Wednesday, 9 March 2011

March Bloodstones: Helen and Margaret Schlegel in Howards End

The bloodstone is the stone of March, and March is women's history month. Hence this post, (first entry HERE).
                 
Jhabvala and Ivory don’t have the comfort of Forster’s lush narrative to wallow in, so they’re prevented from establishing – immediately – the radical ways of the Schlegel sisters, and yet from that very first visit Mr. Bast pays to their flats one is swayed to believe that there’s something peculiar about them. There’s already something eccentric in the on-and-off engagement between Helen and Paul and as Mr. Bast raps at the door – to retrieve his stolen umbrella – there’s something even odder about Margaret’s, “Not again, Helen. She is an incorrigible thief.” It’s not exactly courage, as yet, but it’s an essential bit about organic everything in Howards Ends unfolds – it’s never uncinematic but it always retains a definite literariness.
 
Helen seems like the more obvious candidate, but the quietness with which Margaret approaches her tentative relationship with Mrs. Wilcox seems decidedly gracious in its way. It’s the sort of selfless nobleness that we come to define her character by, and though it’s pointless to see the character through any sort of feministic lens it’s notable that both she and Helen define their bravery in relation to the men about them. But, I’m getting ahead of myself. Again I come to this quandary of defining courage, and like Deanie Loomis (but, perhaps, not so difficultly) finding overt acts of courage is rare. Yet, the fact that they’re so erudite and well-meaning, even in their middle-class naïveté. The Edwardian era isn’t as symbolic as repressed women as, say, the Victorian era but considering how the upper-class Mrs. Wilcox feels about women’s education I can’t help but feel some commendation is worthy of them – although Aunt Jules’ aside “…but their father was German, and that is why they care for literature and art” seems (like everything about her character) superfluous and ridiculous.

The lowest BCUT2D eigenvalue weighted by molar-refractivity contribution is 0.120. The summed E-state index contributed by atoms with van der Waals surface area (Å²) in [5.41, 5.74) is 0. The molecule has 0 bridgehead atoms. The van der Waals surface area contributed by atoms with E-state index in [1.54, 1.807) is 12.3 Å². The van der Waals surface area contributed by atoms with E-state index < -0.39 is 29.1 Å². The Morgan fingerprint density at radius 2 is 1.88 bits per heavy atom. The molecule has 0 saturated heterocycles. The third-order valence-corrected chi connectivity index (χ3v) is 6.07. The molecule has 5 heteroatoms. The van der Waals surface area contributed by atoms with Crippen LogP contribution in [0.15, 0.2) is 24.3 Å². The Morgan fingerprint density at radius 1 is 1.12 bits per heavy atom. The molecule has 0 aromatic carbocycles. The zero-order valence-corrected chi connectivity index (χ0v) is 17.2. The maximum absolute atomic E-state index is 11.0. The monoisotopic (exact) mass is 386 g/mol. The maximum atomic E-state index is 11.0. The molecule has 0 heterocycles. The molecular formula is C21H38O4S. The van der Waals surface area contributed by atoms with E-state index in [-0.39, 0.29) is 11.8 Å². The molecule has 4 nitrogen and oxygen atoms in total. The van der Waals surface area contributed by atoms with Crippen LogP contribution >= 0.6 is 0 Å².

Because it’s the moment where the two storylines finally interact, the wedding emerges as that obvious moment for watching different types of “courage”. Taking Forster and putting him to screen seems to be such a dubious task, and I have added admiration that Helena Bonham Carter manages to toe that line between histrionic and passionate so finely. The same goes for Thompson, in opposite form; even when Margaret is at her most dubious it’s difficult not to identify with her. True, her knee-jerk embarrassment to Helen’s theatrics seems to subvert any significant act of courage and if you’re sinister and think that if, perhaps, Helen’s pleas for equality (for the Basts) is driven by romantic inclinations then it does the same. Still, as much as the narrative (and in lieu, the film) have that utilitarian function of showing us a “new” England the nice thing about Howards End is how complex the characters.
I hate to think of it as some sort of misguided penance, but it’s to Helen’s credit that she bears her pregnancy alone – even if there’s something vaguely repressive about her intended plan to spend the duration of her pregnancy. For all her excitability, Helen is defined by childishness where Margaret – as the older one – emerges as, arguably, the braver of the two. Emma is a powerhouse opposite Antony towards the end as she prepares to leave him, and it’d be an injustice to her (Forster, Jhabvala, Ivory and the film) to see her reneging of that decision as evidence of her lack of courage. It’s the very thing that defines Margaret, her gentle grace in spite of the obvious and there’s that looming sense of justice as the camera pans over to Helen and her child and Margaret and Henry walking the plains. Howards End is not a women’s novel (thematically, or audience wise) but Forster’s characters and the interpretations of Thompson and Bonham Carter are fine evidence of courageous women – their excessive chatter is confirmation.
                       
As Mr. Bast says, “The more a lady has to say, the better. Ladies brighten every conversation.”

3 comments:

Luke said...

Oooo! That ladies are taking over Encore Entertainment! So why am I not surprised we're starting with Howards End... ?? :)

TomS said...

How wonderful! You and I independently have a yearning for Merchant-Ivory! After watching my new DVD of "Room With A View" this weekend, I found "Howard's End" playing on Cable the next morning. Great piece, Andrew!

Andrew: Encore Entertainment said...

luke i'm so very transparent am i not?

tom merchant ivory really are irresistible especially when it comes to that trilogy from 86,92,93.